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Friday 29 April 2011
'You want a seat count? NDP 115, Conservatives 110; Liberals 65; Bloc 18. In the end, politics is possible and suddenly, so are these results. Me, I am still rooting for the NDP because I believe they're serious about us having the Canada we already have, except better.' — Liam McHugh-Russell, quoted in The Globe and Mail, 735 words.
How dare Harper claim to be the 'competent' economic manager?
And why has the media given him a free ride on that falsehood?
|Cartoon by Steve McNabb. For much more, click here.|
By Jeremy Torobin
The Globe and Mail
29 April 2011 — The Canadian economy shrank in February for the first time in five months as the manufacturing sector suffered its biggest contraction since the worst stretch of the recession and wholesale trade also declined.
The February number casts doubt on the notion that the Bank of Canada will start raising interest rates again before the summer even as it watches for signs of hotter inflation. — 576 words.
26 April 2011 — I’m puzzled that the Harper Conservatives’ are getting such a free ride from the other parties and from the media on their main campaign mantra: that they are the best economic managers, that Canada is leading the international pack to economic recovery, and that Harper knows best what’s good for jobs and the economy going forward.
Let’s look more closely at the Harper record, beginning with his response in the fall of 2008 to the recession that engulfed the world, the deepest since the Great Depression of the 1930s.
Wisdom is a result of a happy marriage between intelligence and experience.
Vote to clean out of government those who hold you in contempt
It's been a federal election campaign like no other. It started with a yawn but it's fast approaching the finish line with the sense that Canadians are prepared to break the chains of tradition that for too long have choked democracy in our country.
"News is what (certain) people want to keep hidden. Everything else is just publicity."
-- PBS journalist Bill Moyers.
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Jack Layton's positive campaign bears unexpected fruit
I admit it. Neither I, nor anyone else here at True North Perspective, saw it coming. And even now, there is an aura of doubt, of disbelief, as we watch the polls and see the continuing assent of the New Democratic Party under Jack Layton.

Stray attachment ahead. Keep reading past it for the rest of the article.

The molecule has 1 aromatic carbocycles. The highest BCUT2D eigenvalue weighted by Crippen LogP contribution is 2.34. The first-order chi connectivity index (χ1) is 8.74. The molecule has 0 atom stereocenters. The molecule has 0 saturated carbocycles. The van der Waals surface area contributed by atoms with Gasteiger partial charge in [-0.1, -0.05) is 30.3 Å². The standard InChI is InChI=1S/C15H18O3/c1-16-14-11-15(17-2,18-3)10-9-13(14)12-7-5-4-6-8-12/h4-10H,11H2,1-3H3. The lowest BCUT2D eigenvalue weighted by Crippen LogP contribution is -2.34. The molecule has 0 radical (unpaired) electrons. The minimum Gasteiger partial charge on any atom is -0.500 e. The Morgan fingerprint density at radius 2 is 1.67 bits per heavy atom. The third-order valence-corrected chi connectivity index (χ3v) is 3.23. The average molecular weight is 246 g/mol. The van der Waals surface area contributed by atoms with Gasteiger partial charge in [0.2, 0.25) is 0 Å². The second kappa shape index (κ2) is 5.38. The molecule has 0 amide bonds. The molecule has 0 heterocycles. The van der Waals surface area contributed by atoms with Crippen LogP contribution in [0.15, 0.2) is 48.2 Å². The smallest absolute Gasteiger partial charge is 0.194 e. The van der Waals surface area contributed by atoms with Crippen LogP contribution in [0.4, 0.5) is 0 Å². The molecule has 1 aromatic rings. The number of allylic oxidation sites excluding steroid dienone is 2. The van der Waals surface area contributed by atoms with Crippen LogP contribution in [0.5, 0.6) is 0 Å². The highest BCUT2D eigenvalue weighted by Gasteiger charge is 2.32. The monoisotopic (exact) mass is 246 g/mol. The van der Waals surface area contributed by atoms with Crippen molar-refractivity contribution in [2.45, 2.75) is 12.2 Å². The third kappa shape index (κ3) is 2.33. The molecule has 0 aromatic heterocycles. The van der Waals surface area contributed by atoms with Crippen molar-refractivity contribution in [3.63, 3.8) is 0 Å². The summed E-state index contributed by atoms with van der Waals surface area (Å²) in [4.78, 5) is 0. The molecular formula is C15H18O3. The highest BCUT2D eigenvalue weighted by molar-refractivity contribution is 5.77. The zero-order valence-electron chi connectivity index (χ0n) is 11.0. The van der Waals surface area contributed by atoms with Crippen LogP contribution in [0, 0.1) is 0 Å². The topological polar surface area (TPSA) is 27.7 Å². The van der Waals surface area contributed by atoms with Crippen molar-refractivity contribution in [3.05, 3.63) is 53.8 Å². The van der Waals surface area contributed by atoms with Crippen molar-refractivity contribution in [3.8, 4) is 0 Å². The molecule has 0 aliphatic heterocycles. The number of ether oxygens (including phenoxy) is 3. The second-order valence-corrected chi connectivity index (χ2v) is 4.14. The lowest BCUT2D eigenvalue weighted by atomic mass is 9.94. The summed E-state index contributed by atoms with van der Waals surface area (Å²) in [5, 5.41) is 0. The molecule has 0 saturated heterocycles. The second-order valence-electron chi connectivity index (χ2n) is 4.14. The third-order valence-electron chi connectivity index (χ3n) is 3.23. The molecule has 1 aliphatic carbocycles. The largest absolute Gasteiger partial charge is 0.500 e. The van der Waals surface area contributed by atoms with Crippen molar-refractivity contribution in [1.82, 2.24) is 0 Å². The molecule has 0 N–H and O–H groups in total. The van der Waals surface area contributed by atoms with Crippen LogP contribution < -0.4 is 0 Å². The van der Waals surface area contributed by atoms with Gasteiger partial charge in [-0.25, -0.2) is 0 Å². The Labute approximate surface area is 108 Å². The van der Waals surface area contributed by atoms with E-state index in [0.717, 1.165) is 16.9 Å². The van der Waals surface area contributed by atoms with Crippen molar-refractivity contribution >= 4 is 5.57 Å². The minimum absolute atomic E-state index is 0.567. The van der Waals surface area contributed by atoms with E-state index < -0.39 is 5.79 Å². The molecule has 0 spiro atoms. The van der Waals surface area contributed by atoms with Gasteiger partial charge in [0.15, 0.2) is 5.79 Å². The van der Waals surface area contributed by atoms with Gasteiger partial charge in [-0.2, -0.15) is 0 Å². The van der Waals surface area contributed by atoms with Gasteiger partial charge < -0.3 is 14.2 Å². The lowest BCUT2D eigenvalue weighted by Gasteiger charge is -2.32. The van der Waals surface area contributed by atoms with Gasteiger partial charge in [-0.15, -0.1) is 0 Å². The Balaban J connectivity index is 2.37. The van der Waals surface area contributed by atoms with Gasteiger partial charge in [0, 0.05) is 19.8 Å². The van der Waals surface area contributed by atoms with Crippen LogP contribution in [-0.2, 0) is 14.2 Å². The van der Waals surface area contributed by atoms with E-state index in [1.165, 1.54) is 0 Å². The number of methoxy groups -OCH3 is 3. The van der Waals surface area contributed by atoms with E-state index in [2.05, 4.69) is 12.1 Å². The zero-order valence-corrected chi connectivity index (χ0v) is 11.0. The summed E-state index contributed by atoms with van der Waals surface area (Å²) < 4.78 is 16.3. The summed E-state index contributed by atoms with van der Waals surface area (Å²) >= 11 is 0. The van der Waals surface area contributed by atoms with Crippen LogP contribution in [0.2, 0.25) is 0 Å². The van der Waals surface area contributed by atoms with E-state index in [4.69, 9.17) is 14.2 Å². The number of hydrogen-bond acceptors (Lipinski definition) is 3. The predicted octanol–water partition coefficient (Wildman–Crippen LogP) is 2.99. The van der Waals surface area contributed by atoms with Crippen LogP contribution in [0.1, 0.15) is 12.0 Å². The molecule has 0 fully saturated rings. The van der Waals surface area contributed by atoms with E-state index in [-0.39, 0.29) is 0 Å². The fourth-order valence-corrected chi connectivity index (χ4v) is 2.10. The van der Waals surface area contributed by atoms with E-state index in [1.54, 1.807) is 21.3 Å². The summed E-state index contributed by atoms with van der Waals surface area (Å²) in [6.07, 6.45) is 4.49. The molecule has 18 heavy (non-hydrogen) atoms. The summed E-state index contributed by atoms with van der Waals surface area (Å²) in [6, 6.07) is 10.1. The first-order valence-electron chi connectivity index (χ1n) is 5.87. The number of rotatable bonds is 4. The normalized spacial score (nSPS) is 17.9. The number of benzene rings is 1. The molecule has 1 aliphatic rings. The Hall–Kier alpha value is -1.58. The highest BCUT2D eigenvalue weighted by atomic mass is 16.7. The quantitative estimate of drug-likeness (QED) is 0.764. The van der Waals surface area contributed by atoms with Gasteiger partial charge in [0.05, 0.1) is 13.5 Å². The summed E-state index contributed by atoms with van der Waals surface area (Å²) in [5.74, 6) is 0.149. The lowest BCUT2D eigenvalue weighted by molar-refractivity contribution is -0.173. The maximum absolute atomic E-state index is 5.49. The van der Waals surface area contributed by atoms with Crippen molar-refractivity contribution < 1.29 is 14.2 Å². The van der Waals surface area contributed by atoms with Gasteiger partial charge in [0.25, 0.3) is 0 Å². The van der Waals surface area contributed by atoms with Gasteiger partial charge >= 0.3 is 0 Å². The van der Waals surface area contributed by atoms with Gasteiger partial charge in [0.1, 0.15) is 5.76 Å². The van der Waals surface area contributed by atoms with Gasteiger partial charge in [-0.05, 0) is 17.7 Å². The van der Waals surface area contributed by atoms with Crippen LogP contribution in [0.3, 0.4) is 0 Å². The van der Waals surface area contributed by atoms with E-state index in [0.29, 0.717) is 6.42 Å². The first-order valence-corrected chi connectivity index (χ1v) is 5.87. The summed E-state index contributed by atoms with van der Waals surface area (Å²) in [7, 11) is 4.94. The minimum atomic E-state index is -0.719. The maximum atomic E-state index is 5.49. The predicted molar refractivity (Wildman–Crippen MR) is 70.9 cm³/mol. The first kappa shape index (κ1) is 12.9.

Can this really be true? we wondered last week, when the New Democrats began to poll even with Canada's one-time Natural Governing Party. One poll led to another and another and another.
Like the citizens who elected them, MPs often grow disillusioned with Ottawa's day-to-day realities
29 April 2011 — The reality of life in Parliament quickly scuttles the ambition of most new MPs to make a difference in public life and their communities, say men and women who have spent time in the House of Commons.
With a new Parliament on the way, what better time to deal with the issue?
From the Desk of Dennis Carr, Sustainability Editor
So much more than sex and sleaze at heart of Harper Government scandal
By Andrew Nikiforuk
27 April 2011 — Everyone loves a good political scandal and the Bruce Carson affair squarely fits the bill.
A 66-year-old former senior policy advisor to Prime Minister Stephen Harper seemingly lobbies the government on behalf of his 22-year fiancée, a former sex worker.
She dresses in sexy lingerie. Newspapers publish lurid photos.
Ottawa talks, yet its busy gossipers recognize Carson as your average political fixer with an active sex life and a couple of criminal convictions.
Everyone that is, except the Prime Minister. Harper, a tough guy on crime, acts appalled and abruptly refers the whole matter to the RCMP.